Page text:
Wednesday, April 16, 2014
By Bob Keyes email@example.com
Ira Gershwin never wanted to appear on stage.
Nicholas Mongiardo-Cooper portrays the famous lyricist in “Words By: Ira Gershwin and the Great American Songbook” by the playwright Joseph Vass. Mongiardo-Cooper is joined by two singers and a four-piece band.
The Crooner (Robert Yacko) and the Chanteuse (Amy Bodnar) perform one of the two dozen or so Gershwin songs in “Words By.”
‘WORDS BY: IRA GERSHWIN AND THE GREAT AMERICAN SONGBOOK’
WHEN: Final preview at 7:30 p.m. Thursday; opens at 7:30 p.m. Friday and continues at 4 and 8 p.m. Saturday and 2 p.m. Sunday. Regular performances at 7:30 p.m. Wednesday to Friday, 4 and 8 p.m. Saturday and 2 p.m. Sunday through Feb. 16, with additional performances at 7:30 p.m. Feb. 11 and 2 p.m. Feb. 13.
WHERE: Portland Stage Company, 25A Forest Ave., Portland
HOW MUCH: $35 to $47; 774-0465
But here he is anyway, telling the story of his music and his life in a new play at Portland Stage Company.
“Words By: Ira Gershwin and the Great American Songbook” shines a light on the man who wrote the words to many of the best-known songs in American music history. Written by contemporary playwright Joseph Vass, the play opens this week and runs through Feb. 16.
The play is a musical revue, with two singers and a four-piece band, who perform about two dozen songs that Ira Gershwin helped write, including “The Man that Got Away” from “A Star is Born,” “Let’s Call the Whole Thing Off,” “It Ain’t Necessarily So” and “I Got Rhythm.”
“When people hear all these songs, I think it takes them a little by surprise,” said actor Nicholas Mongiardo-Cooper, who portrays the shy librettist. “I don’t think most people realize how many great songs he helped write.”
Through his narration, the actor leads the audience on a trip through Gershwin’s life with song and stories. Ira opens the play by talking about his life growing up in New York, his love of writing and how he and his brother began collaborating on songs.
Ira Gershwin was not a flashy guy, and spent most of his life dodging attention. Through Vass’s portrait the audience meets a sensitive, loving and loyal man, the actor said.
“We learn about Ira through his anecdotes,” Mongiardo-Cooper said. “It’s really about his love of this work and his love of his brother.”
“Words By” also offers insight into an important piece of history of American theater. Director David Ellenstein is among those who believes that the collaboration of the Gershwin brothers resulted in the most significant contribution in the history of the American musical canon.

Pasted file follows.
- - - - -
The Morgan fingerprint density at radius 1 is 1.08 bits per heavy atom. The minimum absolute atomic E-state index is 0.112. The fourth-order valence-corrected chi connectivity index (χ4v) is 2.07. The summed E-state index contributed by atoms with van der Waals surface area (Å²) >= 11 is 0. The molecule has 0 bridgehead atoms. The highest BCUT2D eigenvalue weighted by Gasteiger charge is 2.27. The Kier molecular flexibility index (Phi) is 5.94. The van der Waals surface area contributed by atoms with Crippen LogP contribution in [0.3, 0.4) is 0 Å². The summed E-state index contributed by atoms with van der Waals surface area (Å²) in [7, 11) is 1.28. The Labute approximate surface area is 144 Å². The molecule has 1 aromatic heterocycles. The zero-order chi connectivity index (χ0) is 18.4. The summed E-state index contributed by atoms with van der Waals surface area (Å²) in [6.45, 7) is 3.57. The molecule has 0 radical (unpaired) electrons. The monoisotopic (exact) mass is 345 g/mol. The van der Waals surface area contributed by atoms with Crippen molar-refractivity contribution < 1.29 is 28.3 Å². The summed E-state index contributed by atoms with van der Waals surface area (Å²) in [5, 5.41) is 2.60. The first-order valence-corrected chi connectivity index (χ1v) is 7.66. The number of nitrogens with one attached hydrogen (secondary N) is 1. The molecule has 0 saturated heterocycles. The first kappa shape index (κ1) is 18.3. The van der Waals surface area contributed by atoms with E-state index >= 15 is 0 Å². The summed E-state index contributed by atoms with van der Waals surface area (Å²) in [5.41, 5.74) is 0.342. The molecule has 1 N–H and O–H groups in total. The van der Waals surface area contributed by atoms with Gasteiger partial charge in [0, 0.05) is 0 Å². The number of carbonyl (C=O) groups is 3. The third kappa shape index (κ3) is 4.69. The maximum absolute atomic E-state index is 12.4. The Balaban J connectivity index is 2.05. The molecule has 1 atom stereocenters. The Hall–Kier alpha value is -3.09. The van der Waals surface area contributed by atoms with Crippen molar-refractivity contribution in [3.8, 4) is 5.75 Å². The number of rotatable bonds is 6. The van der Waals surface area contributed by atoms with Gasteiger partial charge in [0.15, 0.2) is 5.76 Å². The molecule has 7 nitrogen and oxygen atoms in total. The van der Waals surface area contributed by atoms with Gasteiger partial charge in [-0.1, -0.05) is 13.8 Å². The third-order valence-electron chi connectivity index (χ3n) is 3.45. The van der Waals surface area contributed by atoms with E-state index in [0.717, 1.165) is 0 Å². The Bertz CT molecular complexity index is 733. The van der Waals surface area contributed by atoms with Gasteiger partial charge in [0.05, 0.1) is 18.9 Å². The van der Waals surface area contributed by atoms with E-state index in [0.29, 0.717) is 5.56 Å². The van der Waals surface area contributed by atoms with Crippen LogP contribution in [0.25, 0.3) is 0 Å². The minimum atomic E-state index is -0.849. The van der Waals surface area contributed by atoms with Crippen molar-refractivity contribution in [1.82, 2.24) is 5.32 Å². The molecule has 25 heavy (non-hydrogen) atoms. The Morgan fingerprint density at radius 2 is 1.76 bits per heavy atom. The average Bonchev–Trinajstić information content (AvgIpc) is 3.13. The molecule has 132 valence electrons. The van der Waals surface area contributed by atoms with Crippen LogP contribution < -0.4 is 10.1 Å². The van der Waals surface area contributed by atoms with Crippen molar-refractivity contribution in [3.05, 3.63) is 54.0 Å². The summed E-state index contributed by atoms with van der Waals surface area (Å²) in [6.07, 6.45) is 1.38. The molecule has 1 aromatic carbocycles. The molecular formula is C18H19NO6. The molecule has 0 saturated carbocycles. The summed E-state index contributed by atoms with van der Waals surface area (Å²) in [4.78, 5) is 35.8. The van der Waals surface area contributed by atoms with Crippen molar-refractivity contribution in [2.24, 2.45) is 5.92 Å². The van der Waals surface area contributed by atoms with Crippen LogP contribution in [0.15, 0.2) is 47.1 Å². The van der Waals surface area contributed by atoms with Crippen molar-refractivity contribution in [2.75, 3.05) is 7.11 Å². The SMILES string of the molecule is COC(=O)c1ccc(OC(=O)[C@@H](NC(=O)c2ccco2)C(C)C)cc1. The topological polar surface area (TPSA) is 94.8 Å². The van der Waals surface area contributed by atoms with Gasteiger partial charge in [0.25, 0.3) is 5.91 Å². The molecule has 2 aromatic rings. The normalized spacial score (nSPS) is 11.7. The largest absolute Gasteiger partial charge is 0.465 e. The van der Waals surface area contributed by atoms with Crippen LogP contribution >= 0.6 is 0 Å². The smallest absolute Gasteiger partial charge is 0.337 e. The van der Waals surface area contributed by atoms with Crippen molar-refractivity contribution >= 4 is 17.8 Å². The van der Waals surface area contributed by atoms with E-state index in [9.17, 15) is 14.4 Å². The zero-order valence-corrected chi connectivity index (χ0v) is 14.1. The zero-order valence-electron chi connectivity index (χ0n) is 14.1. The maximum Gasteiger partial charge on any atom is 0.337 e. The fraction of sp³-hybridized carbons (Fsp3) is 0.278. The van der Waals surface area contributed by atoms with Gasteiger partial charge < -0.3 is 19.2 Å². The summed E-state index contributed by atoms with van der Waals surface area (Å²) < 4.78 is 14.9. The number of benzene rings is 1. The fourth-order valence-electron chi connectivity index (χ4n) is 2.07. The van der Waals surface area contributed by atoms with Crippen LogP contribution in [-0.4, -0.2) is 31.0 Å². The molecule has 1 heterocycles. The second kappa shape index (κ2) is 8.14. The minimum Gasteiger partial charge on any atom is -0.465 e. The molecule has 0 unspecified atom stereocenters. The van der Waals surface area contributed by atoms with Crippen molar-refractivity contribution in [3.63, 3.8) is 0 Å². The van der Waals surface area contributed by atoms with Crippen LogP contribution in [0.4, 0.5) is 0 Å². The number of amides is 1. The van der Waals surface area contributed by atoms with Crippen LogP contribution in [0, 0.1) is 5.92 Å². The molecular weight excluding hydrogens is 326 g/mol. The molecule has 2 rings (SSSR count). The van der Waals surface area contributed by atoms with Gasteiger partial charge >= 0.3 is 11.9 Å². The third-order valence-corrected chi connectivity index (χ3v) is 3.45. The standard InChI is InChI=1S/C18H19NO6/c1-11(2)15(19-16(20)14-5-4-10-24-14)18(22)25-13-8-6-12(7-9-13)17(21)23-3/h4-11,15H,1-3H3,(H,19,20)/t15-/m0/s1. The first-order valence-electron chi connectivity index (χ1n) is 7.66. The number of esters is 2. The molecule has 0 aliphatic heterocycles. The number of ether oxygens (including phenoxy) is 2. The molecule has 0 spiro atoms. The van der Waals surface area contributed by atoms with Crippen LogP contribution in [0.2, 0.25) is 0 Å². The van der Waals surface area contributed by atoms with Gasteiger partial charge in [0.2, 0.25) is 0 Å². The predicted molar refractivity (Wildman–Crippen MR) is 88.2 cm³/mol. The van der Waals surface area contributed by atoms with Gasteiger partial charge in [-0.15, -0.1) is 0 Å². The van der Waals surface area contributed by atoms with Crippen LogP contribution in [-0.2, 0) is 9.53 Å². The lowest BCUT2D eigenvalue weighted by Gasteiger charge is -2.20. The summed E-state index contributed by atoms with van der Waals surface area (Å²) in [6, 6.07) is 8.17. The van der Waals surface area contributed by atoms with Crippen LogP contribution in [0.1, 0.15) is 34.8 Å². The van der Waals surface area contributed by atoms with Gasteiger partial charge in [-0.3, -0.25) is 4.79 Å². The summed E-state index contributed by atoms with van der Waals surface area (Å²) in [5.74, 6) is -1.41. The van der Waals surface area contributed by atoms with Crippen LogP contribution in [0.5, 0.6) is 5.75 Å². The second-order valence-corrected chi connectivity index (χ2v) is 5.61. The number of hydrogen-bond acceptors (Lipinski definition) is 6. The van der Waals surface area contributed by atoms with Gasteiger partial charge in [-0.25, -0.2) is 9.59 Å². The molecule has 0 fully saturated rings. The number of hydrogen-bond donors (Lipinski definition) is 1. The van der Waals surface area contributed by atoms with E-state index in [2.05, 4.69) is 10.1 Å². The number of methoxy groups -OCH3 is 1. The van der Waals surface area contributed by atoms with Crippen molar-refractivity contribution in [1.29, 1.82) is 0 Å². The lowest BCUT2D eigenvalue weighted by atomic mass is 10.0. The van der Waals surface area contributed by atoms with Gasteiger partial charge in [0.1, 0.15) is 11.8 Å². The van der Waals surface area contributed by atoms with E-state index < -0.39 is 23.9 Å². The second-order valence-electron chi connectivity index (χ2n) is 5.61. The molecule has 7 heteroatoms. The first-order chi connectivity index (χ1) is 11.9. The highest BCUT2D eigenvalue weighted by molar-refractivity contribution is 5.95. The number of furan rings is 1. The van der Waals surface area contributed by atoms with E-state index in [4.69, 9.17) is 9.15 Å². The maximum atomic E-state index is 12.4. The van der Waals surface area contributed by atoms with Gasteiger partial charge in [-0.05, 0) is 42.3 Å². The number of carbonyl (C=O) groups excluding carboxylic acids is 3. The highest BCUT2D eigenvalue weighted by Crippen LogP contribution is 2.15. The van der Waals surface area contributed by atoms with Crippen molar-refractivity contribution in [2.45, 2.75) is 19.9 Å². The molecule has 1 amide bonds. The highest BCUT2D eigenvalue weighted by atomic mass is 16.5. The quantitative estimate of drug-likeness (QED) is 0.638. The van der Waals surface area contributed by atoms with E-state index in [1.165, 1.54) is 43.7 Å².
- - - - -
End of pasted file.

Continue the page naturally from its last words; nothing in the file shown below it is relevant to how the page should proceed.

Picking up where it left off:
Ira Gershwin’s life was always overshadowed by that of his beloved younger brother, the famous George Gershwin. Ira preferred second billing to his brother, whom Ira regarded as a genius.
The Gershwin brothers were born in New York just before the 20th century, and learned to love music through frequent trips to local theaters. Ira wrote the lyrics to songs for his first musical in 1921, and began collaborating with his brother in 1924.
Their first show together was the Broadway hit “Lady, Be Good.”
They wrote music for more than a dozen shows and several films, and established themselves as a pre-eminent writing team.
Ira was devastated when George died in 1937 at age 38. It took him several years to re-emerge. But he did, and how.
He collaborated with Jerome Kern, Kurt Weill and Harold Arlen.
It was with Arlen that he helped write the music for the 1954 movie “A Star is Born,” starring Judy Garland.
He died in 1983 at age 86.
This play came about after Vass had written a play about George Gershwin, staged under the title “The Soul of Gershwin.”
A representative of the Gershwin estate saw and enjoyed the show, and suggested that a play focusing on Ira Gershwin also might be appealing. Vass developed that idea into “Words By.”
The Portland Stage production will be the third for this play. The first, in 2012, opened under Ellenstein’s direction at his home theater, North Coast Rep in California, where he serves as artistic director. Mongiardo-Cooper also starred in the the Calfirornia premiere.
It moved to Minneapolis, where Ellenstein also directed, and now is in Portland.
Vass, the playwright, plans to attend opening night on Friday, Ellenstein said.
Staff Writer Bob Keyes can be contacted at 791-6457 or:
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The Chanteuse (Amy Bodnar) is accompanied by the production's live band featuring Pat Keane on guitar, Jacob Forbes on drums, Jim Lyden on bass and, not pictured, Hans Indigo Spencer on piano and saxophone.